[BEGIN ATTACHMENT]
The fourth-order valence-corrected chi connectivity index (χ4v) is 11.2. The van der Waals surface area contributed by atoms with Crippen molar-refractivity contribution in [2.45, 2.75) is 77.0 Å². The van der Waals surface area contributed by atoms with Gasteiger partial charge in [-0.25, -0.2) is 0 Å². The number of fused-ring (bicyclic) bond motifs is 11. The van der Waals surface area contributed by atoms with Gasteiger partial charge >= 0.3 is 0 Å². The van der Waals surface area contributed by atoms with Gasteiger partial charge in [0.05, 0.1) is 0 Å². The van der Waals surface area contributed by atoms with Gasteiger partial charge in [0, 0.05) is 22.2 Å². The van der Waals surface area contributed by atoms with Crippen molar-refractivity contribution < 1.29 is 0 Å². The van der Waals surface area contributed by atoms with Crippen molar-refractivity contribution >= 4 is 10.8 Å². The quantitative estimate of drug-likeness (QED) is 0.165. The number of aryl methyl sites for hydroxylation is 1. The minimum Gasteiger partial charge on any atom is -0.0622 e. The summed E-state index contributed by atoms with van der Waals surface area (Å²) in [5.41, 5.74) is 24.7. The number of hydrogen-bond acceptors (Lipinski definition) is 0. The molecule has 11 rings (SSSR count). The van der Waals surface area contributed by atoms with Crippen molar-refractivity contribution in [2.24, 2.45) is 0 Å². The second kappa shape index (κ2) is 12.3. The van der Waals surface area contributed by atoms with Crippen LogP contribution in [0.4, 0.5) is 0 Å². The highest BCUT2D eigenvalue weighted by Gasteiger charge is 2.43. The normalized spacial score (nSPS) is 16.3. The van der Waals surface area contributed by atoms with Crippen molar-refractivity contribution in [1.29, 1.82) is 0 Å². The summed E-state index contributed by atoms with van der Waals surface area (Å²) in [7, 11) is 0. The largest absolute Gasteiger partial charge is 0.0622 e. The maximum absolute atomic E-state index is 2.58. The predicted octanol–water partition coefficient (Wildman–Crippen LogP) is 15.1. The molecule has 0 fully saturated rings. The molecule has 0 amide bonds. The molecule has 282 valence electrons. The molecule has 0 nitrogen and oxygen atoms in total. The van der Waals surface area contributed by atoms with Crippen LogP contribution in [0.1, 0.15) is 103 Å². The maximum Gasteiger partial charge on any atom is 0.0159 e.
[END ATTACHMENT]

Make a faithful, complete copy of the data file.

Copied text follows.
The fourth-order valence-corrected chi connectivity index (χ4v) is 11.2. The van der Waals surface area contributed by atoms with Crippen molar-refractivity contribution in [2.45, 2.75) is 77.0 Å². The van der Waals surface area contributed by atoms with Gasteiger partial charge in [-0.25, -0.2) is 0 Å². The number of fused-ring (bicyclic) bond motifs is 11. The van der Waals surface area contributed by atoms with Gasteiger partial charge >= 0.3 is 0 Å². The van der Waals surface area contributed by atoms with Gasteiger partial charge in [0.05, 0.1) is 0 Å². The van der Waals surface area contributed by atoms with Gasteiger partial charge in [0, 0.05) is 22.2 Å². The van der Waals surface area contributed by atoms with Crippen molar-refractivity contribution < 1.29 is 0 Å². The van der Waals surface area contributed by atoms with Crippen molar-refractivity contribution >= 4 is 10.8 Å². The quantitative estimate of drug-likeness (QED) is 0.165. The number of aryl methyl sites for hydroxylation is 1. The minimum Gasteiger partial charge on any atom is -0.0622 e. The summed E-state index contributed by atoms with van der Waals surface area (Å²) in [5.41, 5.74) is 24.7. The number of hydrogen-bond acceptors (Lipinski definition) is 0. The molecule has 11 rings (SSSR count). The van der Waals surface area contributed by atoms with Crippen molar-refractivity contribution in [2.24, 2.45) is 0 Å². The second kappa shape index (κ2) is 12.3. The van der Waals surface area contributed by atoms with Crippen LogP contribution in [0.4, 0.5) is 0 Å². The highest BCUT2D eigenvalue weighted by Gasteiger charge is 2.43. The normalized spacial score (nSPS) is 16.3. The van der Waals surface area contributed by atoms with Crippen molar-refractivity contribution in [1.29, 1.82) is 0 Å². The summed E-state index contributed by atoms with van der Waals surface area (Å²) in [7, 11) is 0. The largest absolute Gasteiger partial charge is 0.0622 e. The maximum absolute atomic E-state index is 2.58. The predicted octanol–water partition coefficient (Wildman–Crippen LogP) is 15.1. The molecule has 0 fully saturated rings. The molecule has 0 amide bonds. The molecule has 282 valence electrons. The molecule has 0 nitrogen and oxygen atoms in total. The van der Waals surface area contributed by atoms with Crippen LogP contribution in [0.1, 0.15) is 103 Å². The maximum Gasteiger partial charge on any atom is 0.0159 e.